Wednesday, July 27, 2011


Phenomenological accounts of pain invariably regard pain as abnormal and aberrant. Perhaps my own life experience, of nearly constant physical pain, makes me a bad phenomenologist of pain, but I find the move to “abnormalize” pain is made just a bit too quickly. Ultimately, I agree that an appropriate way to interpret the experience of physical pain phenomenologically would draw from the analysis of normal and abnormal perception, but I think this has to be very carefully brought into discussion.

Drew Leder discusses pain in The Absent Body, a book whose basic point of view I have some trouble with already. His analysis of pain focuses on (1) the abnormality of pain; (2) the felt alienness of the body in pain; (3) the disruption of ongoing embodied projects by pain; and (4) the search initiated by pain for restored meaning, restored projects.

As I was reading, I was brought into acute awareness of several pains happening at once. This morning I had blood drawn, and I can feel a slight irritation at the point of the needle prick. My arms are sore from a little over-straining in the pool yesterday. The tip of my tongue is sore from being burnt by hot coffee we bought after the blood test (it was a fasting test).

First, as to normality and abnormality. Because I am in almost constant pain, and almost constantly aware, at least in some marginal way, of pain, the normal feeling of my body involves pain — normal here meaning, accustomed, ordinary, but also normal in the phenomenological sense: normal as concordant with an ongoing act, of perceiving, or of moving in some goal-directed way. The pain that Leder discusses seems always to intervene and disrupt such an ongoing act, rather than being a concordant moment of it. That’s simply not my experience of such ordinary activities as walking. That said, I am susceptible to abnormal pain, in both the disruptive and non-concordant senses. In the former, more mundane sense, I am able ordinarily to distinguish the pain in my feet from walking and from not walking, from having cramped recently and from being about to cramp, etc. I have a sort of mental catalog of foot pain and register the changes in feeling by its general categories. All of these pains are “normal” in the sense of being concordant, as well. What’s abnormal in the mundane sense is the disruption caused when a cramp pain intervenes in a walking pain, for example – then my project of walking is interrupted, canceled out, etc. But an abnormal pain in the phenomenological sense would have to be one that is non-concordant, a pain that does not fit any longer as a moment in the ongoing synthesis of an act — unexpected and disruptive, yes, but also unaccountable, unassimilable.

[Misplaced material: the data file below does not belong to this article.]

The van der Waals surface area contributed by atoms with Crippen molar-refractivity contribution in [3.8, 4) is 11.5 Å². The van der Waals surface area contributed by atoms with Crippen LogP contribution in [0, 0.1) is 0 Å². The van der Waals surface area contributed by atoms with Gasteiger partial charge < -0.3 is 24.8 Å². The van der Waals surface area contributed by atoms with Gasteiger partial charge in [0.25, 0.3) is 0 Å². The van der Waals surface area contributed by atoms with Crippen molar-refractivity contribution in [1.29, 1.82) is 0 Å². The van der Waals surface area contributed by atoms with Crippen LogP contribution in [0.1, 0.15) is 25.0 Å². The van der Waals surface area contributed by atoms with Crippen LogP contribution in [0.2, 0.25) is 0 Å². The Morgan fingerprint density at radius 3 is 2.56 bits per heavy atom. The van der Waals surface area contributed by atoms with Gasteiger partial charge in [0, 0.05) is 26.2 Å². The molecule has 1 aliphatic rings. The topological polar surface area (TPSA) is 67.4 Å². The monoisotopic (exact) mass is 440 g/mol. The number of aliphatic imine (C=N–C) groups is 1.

There are pains that are abnormal in that phenomenological sense, but Leder’s analysis seems to me to conflate mundane and phenomenological description. That he does indeed conflate the two becomes clearer when we turn to the notion of pain as a felt alienness of the body. Elaine Scarry suggests this as well, and Leder cites her. As an ordinary experience, if a part of my body that does not ordinarily experience pain suddenly does present pain, then, yes, I might feel that part as alien, as we express when we say “my arm is hurting me,” e.g. But the phenomenological sense of alien means something more like “outside the sphere of what I can relate to my ‘I can’ and its normal range of activity, meaning, etc.” The alien presents itself to me as having come from a region of meaning that I cannot find meaning in. Again, no doubt, some pain may present itself this way, but very much of my daily pain does not. I am at home in my painful feet, I am accustomed to them, and they are as familiar to me, as painful, as any other part of me. Not so the burnt tongue, I’m finding. This is alien in the phenomenological sense, because it disrupts the ongoing meaning-synthesis of my oral/tasting life. It is alien, furthermore, in that it issues a sort of demand to re-orient my oral/tasting life. Ice cream would really hurt right now, for instance, so if my oral/tasting life were to propose ice-cream-eating activity, the I can taking up this project would endure a very difficult experience to orient around a normal, or the oral/tasting values it holds so dear.

If I want to undertake a clarification of pain, I think I’d want to distinguish normal from abnormal pain, “home” pain from alien pain, and finally, the pain that accompanies projects from the pain that disrupts them.

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